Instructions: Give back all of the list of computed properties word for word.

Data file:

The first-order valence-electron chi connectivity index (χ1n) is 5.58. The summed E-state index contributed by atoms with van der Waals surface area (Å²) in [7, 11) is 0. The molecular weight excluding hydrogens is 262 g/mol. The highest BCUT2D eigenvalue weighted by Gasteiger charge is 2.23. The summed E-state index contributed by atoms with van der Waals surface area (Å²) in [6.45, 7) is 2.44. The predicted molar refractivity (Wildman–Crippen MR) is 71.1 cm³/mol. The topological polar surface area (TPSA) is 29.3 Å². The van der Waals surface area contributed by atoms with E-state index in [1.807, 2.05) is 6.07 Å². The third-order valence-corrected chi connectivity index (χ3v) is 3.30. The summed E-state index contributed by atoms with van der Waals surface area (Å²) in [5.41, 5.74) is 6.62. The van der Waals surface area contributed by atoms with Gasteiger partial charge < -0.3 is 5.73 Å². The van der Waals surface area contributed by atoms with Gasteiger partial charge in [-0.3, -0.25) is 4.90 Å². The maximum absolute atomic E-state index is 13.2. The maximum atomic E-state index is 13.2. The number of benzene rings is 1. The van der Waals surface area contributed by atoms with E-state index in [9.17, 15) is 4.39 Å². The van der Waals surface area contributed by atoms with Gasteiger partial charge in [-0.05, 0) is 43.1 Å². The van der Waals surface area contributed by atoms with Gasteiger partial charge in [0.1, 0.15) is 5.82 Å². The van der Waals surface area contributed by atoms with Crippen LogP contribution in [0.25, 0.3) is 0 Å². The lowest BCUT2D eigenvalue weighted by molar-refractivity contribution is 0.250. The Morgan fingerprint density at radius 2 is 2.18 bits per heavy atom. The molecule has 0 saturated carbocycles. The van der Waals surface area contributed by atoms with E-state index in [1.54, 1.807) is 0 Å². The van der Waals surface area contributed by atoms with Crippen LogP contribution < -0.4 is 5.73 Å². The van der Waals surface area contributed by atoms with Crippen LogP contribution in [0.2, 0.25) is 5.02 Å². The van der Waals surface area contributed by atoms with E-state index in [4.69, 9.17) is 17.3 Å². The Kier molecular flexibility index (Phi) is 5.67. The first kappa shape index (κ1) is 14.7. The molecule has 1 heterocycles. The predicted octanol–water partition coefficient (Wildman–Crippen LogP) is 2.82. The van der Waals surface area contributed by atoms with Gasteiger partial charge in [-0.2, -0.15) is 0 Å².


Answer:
The first-order valence-electron chi connectivity index (χ1n) is 5.58. The summed E-state index contributed by atoms with van der Waals surface area (Å²) in [7, 11) is 0. The molecular weight excluding hydrogens is 262 g/mol. The highest BCUT2D eigenvalue weighted by Gasteiger charge is 2.23. The summed E-state index contributed by atoms with van der Waals surface area (Å²) in [6.45, 7) is 2.44. The predicted molar refractivity (Wildman–Crippen MR) is 71.1 cm³/mol. The topological polar surface area (TPSA) is 29.3 Å². The van der Waals surface area contributed by atoms with E-state index in [1.807, 2.05) is 6.07 Å². The third-order valence-corrected chi connectivity index (χ3v) is 3.30. The summed E-state index contributed by atoms with van der Waals surface area (Å²) in [5.41, 5.74) is 6.62. The van der Waals surface area contributed by atoms with Gasteiger partial charge < -0.3 is 5.73 Å². The van der Waals surface area contributed by atoms with Gasteiger partial charge in [-0.3, -0.25) is 4.90 Å². The maximum absolute atomic E-state index is 13.2. The maximum atomic E-state index is 13.2. The number of benzene rings is 1. The van der Waals surface area contributed by atoms with E-state index in [9.17, 15) is 4.39 Å². The van der Waals surface area contributed by atoms with Gasteiger partial charge in [-0.05, 0) is 43.1 Å². The van der Waals surface area contributed by atoms with Gasteiger partial charge in [0.1, 0.15) is 5.82 Å². The van der Waals surface area contributed by atoms with Crippen LogP contribution in [0.25, 0.3) is 0 Å². The lowest BCUT2D eigenvalue weighted by molar-refractivity contribution is 0.250. The Morgan fingerprint density at radius 2 is 2.18 bits per heavy atom. The molecule has 0 saturated carbocycles. The van der Waals surface area contributed by atoms with E-state index in [1.54, 1.807) is 0 Å². The van der Waals surface area contributed by atoms with Crippen LogP contribution < -0.4 is 5.73 Å². The van der Waals surface area contributed by atoms with Crippen LogP contribution in [0.2, 0.25) is 5.02 Å². The van der Waals surface area contributed by atoms with E-state index in [4.69, 9.17) is 17.3 Å². The Kier molecular flexibility index (Phi) is 5.67. The first kappa shape index (κ1) is 14.7. The molecule has 1 heterocycles. The predicted octanol–water partition coefficient (Wildman–Crippen LogP) is 2.82. The van der Waals surface area contributed by atoms with Gasteiger partial charge in [-0.2, -0.15) is 0 Å².